Where have all the flowers gone? / Long time passing / Where have all the flowers gone? / Long time ago / Where have all the flowers gone? / Girls have picked them every one / When will they ever learn? / When will they ever learn?
Where have all the young girls gone?.../ Taken husbands, every one / When will they ever learn? etc.
Where have all the young men gone?... / Gone for soldiers, every one… etc.
Where have all the soldiers gone?... / Gone to graveyards, every one…
Where have all the graveyards gone?... / Covered with flowers, every one… / When will we ever learn?
Sag mir, wo die Blumen sind. / Wo sind sie geblieben? / Sag mir, wo die Blumen sind. / Was ist geschehn? / Sag mir, wo die Blumen sind. / Mädchen pflückten sie geschwind. / Wann wird man je verstehn? / Wann wird man je verstehn? etc.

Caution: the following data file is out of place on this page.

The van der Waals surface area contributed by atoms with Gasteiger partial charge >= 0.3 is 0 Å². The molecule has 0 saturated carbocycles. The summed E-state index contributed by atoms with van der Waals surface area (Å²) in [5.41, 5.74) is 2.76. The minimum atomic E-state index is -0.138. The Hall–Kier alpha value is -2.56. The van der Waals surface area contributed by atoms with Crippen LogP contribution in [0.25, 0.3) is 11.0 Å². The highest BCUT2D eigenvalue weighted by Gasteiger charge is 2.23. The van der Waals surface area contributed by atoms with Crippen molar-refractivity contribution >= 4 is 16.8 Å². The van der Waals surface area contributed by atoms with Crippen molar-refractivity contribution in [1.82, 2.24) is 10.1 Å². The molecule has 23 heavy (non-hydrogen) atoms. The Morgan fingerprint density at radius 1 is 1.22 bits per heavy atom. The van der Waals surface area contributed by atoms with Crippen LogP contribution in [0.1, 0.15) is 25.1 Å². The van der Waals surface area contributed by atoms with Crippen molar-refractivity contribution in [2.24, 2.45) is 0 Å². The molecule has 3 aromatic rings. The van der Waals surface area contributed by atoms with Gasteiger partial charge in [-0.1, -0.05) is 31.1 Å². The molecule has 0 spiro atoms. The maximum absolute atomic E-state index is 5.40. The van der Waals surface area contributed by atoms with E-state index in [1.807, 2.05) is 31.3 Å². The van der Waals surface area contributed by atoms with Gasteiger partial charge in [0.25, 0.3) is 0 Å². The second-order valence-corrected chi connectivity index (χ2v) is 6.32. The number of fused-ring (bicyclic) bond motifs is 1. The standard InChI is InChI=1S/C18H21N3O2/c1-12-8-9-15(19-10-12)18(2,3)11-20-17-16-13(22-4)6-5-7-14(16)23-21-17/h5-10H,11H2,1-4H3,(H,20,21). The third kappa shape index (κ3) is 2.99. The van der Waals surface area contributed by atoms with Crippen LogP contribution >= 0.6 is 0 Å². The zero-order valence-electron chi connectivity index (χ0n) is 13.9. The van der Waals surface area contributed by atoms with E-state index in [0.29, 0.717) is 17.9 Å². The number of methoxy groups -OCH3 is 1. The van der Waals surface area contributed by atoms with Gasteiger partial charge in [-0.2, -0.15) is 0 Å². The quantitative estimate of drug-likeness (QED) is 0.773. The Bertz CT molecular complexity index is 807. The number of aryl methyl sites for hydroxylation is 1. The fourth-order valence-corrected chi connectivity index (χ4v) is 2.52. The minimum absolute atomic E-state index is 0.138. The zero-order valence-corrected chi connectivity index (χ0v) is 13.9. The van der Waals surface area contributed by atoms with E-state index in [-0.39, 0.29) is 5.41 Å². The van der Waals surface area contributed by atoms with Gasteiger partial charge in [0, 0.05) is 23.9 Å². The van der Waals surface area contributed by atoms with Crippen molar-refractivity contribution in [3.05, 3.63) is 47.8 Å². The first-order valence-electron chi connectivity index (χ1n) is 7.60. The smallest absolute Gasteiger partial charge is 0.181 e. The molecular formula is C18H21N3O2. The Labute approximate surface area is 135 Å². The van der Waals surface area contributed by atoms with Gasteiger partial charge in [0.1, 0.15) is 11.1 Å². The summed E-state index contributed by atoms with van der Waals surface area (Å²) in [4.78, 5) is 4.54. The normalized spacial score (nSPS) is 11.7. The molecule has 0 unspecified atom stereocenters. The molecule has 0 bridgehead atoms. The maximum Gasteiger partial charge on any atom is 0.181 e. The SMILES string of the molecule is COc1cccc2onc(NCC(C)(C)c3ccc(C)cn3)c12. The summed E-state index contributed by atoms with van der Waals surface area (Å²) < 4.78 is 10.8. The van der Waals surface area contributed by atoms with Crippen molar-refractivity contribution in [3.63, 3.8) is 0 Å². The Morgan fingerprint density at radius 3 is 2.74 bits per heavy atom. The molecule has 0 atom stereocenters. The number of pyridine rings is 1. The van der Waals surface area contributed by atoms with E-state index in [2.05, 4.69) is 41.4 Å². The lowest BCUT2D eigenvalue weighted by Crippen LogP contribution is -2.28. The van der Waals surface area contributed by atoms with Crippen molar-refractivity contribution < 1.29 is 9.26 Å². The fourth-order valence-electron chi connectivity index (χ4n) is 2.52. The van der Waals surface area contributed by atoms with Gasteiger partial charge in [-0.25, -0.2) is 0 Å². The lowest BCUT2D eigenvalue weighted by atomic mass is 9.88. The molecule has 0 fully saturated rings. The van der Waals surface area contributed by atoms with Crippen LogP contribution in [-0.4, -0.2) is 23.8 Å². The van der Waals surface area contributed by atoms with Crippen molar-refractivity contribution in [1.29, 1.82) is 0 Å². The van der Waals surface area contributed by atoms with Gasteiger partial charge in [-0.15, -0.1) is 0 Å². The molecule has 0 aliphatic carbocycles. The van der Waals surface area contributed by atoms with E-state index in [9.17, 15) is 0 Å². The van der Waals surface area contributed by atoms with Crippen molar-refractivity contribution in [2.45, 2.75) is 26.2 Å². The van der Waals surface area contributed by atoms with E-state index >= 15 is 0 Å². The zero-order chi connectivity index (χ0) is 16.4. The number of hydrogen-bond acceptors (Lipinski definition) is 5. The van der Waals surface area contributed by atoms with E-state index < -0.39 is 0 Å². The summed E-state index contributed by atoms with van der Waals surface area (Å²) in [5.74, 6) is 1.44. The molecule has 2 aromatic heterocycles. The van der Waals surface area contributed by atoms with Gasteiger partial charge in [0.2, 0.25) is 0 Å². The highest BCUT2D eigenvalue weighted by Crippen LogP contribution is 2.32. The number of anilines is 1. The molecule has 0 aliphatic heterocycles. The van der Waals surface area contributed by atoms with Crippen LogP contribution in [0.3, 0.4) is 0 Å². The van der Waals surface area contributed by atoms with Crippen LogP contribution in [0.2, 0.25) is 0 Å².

Mind you, if Marlene Dietrich had ever put in an appearance in such an unpromising forum—as far as I am aware, as a matter of principal she rarely set foot in Germany after taking American citizenship in 1939—I have no doubt she’d have brought the house down anyway. As James remarked, generally the quality of her later performances was for loyal audiences a foregone conclusion, but I think they are still worth listening to, and not only for a chuckle. And it’s also true that she did look amazing, right to the very end. Check out her final, extraordinary cameo appearance opposite David Bowie in David Hemmings’s fine motion picture Just A Gigolo (1979). She was by then seventy-seven years old.